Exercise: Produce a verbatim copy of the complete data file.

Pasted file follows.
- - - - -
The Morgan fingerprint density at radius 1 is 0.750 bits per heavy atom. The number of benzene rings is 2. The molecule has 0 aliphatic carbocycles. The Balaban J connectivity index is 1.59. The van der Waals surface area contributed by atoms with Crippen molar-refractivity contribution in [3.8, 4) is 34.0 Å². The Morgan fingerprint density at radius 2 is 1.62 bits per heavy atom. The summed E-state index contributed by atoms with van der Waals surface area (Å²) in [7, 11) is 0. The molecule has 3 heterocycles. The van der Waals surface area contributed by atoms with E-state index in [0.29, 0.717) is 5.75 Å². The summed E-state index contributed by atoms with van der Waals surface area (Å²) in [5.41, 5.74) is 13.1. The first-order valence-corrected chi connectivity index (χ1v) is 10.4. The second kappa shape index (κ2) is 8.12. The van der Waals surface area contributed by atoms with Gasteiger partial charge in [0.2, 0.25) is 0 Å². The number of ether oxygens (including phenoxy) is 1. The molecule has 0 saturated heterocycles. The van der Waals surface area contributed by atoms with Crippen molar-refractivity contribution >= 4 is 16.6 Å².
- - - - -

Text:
The Morgan fingerprint density at radius 1 is 0.750 bits per heavy atom. The number of benzene rings is 2. The molecule has 0 aliphatic carbocycles. The Balaban J connectivity index is 1.59. The van der Waals surface area contributed by atoms with Crippen molar-refractivity contribution in [3.8, 4) is 34.0 Å². The Morgan fingerprint density at radius 2 is 1.62 bits per heavy atom. The summed E-state index contributed by atoms with van der Waals surface area (Å²) in [7, 11) is 0. The molecule has 3 heterocycles. The van der Waals surface area contributed by atoms with E-state index in [0.29, 0.717) is 5.75 Å². The summed E-state index contributed by atoms with van der Waals surface area (Å²) in [5.41, 5.74) is 13.1. The first-order valence-corrected chi connectivity index (χ1v) is 10.4. The second kappa shape index (κ2) is 8.12. The van der Waals surface area contributed by atoms with Gasteiger partial charge in [0.2, 0.25) is 0 Å². The number of ether oxygens (including phenoxy) is 1. The molecule has 0 saturated heterocycles. The van der Waals surface area contributed by atoms with Crippen molar-refractivity contribution >= 4 is 16.6 Å².